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    Recognize Poison Ivy, Oak, and Sumac

    "Leaves of three, let it be." Many parents give their children that advice and it works, in the case of poison ivy and poison oak -- but not for poison sumac.

    Learn what to watch out for, and what to do for poison ivy treatment.

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    How to Spot Poison Ivy

    You’ll notice three pointed leaves that change colors with the seasons:

    • Reddish in the spring
    • Green in the summer
    • Yellow, orange, or red in the fall

    On some plants, the leaves have notched edges. On others, the leaves’ edges are smooth.

    Poison ivy can grow as a bush or vine. You may see the vines climbing up the sides of trees or buildings.

    The plants sometimes have white berries, which help it spread. Birds eat the berries and transplant the seeds on new areas along with their droppings. This may be why poison ivy is so common. It’s in each U.S. state, except for Alaska, Hawaii, and parts of the West Coast.

    How to Spot Poison Oak

    Look for three leaves shaped in lobes that look like the leaves of an oak tree.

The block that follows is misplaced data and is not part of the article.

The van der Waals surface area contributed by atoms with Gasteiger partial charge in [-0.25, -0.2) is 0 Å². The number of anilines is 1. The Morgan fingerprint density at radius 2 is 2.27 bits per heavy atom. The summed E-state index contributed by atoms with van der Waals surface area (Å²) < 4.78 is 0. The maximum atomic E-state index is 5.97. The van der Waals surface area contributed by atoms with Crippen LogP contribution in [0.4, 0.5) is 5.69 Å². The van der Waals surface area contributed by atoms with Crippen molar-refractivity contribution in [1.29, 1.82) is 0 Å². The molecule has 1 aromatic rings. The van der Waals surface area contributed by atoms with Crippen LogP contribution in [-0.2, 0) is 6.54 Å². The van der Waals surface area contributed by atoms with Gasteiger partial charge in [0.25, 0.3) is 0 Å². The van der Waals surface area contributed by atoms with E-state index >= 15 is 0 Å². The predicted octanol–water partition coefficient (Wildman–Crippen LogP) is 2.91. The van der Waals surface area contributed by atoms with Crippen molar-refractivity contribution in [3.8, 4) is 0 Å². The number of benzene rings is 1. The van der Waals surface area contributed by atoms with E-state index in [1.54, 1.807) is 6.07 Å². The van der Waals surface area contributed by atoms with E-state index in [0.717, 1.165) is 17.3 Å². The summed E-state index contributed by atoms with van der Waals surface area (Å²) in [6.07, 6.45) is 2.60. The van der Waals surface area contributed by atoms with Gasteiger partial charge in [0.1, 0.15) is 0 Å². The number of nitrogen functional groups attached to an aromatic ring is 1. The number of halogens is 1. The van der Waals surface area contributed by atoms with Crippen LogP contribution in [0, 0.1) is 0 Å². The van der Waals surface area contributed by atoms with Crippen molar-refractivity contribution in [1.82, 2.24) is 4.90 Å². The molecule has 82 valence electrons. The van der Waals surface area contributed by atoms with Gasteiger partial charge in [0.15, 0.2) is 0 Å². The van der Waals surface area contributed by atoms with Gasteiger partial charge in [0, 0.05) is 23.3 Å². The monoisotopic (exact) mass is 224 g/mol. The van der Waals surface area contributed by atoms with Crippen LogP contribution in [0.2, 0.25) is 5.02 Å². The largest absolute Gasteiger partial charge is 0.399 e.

The plant grows in low shrubs in the eastern U.S. On the Pacific Coast, it grows in long vines.

    How to Spot Poison Sumac

    Its leaves grow in groups of seven to 13 along its stems.

    The plant can be a shrub or a tree. It has clusters of small, yellowish flowers that mature into clusters of glossy yellow or off-white berries.

    Poison sumac is most common in the Midwest. It’s also found up and down the East Coast. It favors bogs, swamps, and the shores of the Mississippi River.

    6 Ways to Avoid Poisonous Plants

    1. Steer clear of areas where you know they grow.

    2. Cover up with closed shoes, socks, long pants, long sleeves, and gloves. Wash any clothes that come in contact with poisonous plants as soon as possible.

    3. If you get exposed, wash your skin with soap and warm water right away to get the plant’s oils off your skin. Some experts say that washing within the first hour may help limit the rash.

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